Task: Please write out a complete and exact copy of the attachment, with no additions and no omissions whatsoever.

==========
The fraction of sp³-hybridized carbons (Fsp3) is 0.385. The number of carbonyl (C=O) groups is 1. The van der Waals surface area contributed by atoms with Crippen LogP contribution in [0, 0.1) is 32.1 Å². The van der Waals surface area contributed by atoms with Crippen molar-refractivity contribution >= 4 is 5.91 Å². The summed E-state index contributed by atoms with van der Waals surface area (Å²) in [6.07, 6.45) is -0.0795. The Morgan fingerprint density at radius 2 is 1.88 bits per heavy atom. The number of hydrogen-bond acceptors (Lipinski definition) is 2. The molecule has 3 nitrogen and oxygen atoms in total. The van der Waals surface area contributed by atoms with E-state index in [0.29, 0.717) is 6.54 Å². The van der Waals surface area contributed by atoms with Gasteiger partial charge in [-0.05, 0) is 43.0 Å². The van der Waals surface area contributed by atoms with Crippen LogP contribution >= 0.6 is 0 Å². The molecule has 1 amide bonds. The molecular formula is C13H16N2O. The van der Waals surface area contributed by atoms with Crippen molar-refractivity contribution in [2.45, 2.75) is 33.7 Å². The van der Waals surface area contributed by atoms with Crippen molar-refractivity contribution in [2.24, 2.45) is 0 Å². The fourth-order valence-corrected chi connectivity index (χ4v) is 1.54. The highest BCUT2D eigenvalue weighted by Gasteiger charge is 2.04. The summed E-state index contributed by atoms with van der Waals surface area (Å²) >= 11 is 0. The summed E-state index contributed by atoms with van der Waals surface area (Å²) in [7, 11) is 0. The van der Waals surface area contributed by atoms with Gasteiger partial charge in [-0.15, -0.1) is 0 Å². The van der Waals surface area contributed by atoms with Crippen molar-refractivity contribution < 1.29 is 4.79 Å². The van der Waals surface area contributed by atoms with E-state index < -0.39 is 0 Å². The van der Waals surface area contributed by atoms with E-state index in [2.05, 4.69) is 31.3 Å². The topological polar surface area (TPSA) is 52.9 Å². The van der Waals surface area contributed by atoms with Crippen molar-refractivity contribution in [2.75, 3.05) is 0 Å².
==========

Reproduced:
The fraction of sp³-hybridized carbons (Fsp3) is 0.385. The number of carbonyl (C=O) groups is 1. The van der Waals surface area contributed by atoms with Crippen LogP contribution in [0, 0.1) is 32.1 Å². The van der Waals surface area contributed by atoms with Crippen molar-refractivity contribution >= 4 is 5.91 Å². The summed E-state index contributed by atoms with van der Waals surface area (Å²) in [6.07, 6.45) is -0.0795. The Morgan fingerprint density at radius 2 is 1.88 bits per heavy atom. The number of hydrogen-bond acceptors (Lipinski definition) is 2. The molecule has 3 nitrogen and oxygen atoms in total. The van der Waals surface area contributed by atoms with E-state index in [0.29, 0.717) is 6.54 Å². The van der Waals surface area contributed by atoms with Gasteiger partial charge in [-0.05, 0) is 43.0 Å². The van der Waals surface area contributed by atoms with Crippen LogP contribution >= 0.6 is 0 Å². The molecule has 1 amide bonds. The molecular formula is C13H16N2O. The van der Waals surface area contributed by atoms with Crippen molar-refractivity contribution in [2.45, 2.75) is 33.7 Å². The van der Waals surface area contributed by atoms with Crippen molar-refractivity contribution in [2.24, 2.45) is 0 Å². The fourth-order valence-corrected chi connectivity index (χ4v) is 1.54. The highest BCUT2D eigenvalue weighted by Gasteiger charge is 2.04. The summed E-state index contributed by atoms with van der Waals surface area (Å²) >= 11 is 0. The summed E-state index contributed by atoms with van der Waals surface area (Å²) in [7, 11) is 0. The van der Waals surface area contributed by atoms with Gasteiger partial charge in [-0.15, -0.1) is 0 Å². The van der Waals surface area contributed by atoms with Crippen molar-refractivity contribution < 1.29 is 4.79 Å². The van der Waals surface area contributed by atoms with E-state index < -0.39 is 0 Å². The van der Waals surface area contributed by atoms with E-state index in [2.05, 4.69) is 31.3 Å². The topological polar surface area (TPSA) is 52.9 Å². The van der Waals surface area contributed by atoms with Crippen molar-refractivity contribution in [2.75, 3.05) is 0 Å².